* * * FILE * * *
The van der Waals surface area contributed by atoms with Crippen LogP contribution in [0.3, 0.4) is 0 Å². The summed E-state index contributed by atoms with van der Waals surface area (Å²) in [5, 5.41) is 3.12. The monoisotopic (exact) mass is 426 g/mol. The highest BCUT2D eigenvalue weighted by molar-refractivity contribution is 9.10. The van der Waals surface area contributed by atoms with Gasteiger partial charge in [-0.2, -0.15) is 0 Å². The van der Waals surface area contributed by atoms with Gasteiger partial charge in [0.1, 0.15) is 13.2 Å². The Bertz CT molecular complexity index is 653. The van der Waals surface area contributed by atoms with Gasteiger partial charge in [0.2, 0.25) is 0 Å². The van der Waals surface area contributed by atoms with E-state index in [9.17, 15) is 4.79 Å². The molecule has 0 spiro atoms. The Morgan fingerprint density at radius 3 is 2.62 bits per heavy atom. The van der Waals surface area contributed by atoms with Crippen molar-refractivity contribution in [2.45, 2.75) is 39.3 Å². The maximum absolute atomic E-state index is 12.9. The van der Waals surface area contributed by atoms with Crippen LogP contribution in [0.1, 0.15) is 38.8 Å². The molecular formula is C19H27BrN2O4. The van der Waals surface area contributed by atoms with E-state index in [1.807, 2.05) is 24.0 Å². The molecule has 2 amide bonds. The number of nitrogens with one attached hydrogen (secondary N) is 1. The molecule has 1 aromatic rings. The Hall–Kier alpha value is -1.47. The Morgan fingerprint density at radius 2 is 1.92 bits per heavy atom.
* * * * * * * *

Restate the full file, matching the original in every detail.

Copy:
The van der Waals surface area contributed by atoms with Crippen LogP contribution in [0.3, 0.4) is 0 Å². The summed E-state index contributed by atoms with van der Waals surface area (Å²) in [5, 5.41) is 3.12. The monoisotopic (exact) mass is 426 g/mol. The highest BCUT2D eigenvalue weighted by molar-refractivity contribution is 9.10. The van der Waals surface area contributed by atoms with Gasteiger partial charge in [-0.2, -0.15) is 0 Å². The van der Waals surface area contributed by atoms with Gasteiger partial charge in [0.1, 0.15) is 13.2 Å². The Bertz CT molecular complexity index is 653. The van der Waals surface area contributed by atoms with Gasteiger partial charge in [0.2, 0.25) is 0 Å². The van der Waals surface area contributed by atoms with E-state index in [9.17, 15) is 4.79 Å². The molecule has 0 spiro atoms. The Morgan fingerprint density at radius 3 is 2.62 bits per heavy atom. The van der Waals surface area contributed by atoms with Crippen molar-refractivity contribution in [2.45, 2.75) is 39.3 Å². The maximum absolute atomic E-state index is 12.9. The van der Waals surface area contributed by atoms with Crippen LogP contribution in [0.1, 0.15) is 38.8 Å². The molecular formula is C19H27BrN2O4. The van der Waals surface area contributed by atoms with E-state index in [1.807, 2.05) is 24.0 Å². The molecule has 2 amide bonds. The number of nitrogens with one attached hydrogen (secondary N) is 1. The molecule has 1 aromatic rings. The Hall–Kier alpha value is -1.47. The Morgan fingerprint density at radius 2 is 1.92 bits per heavy atom.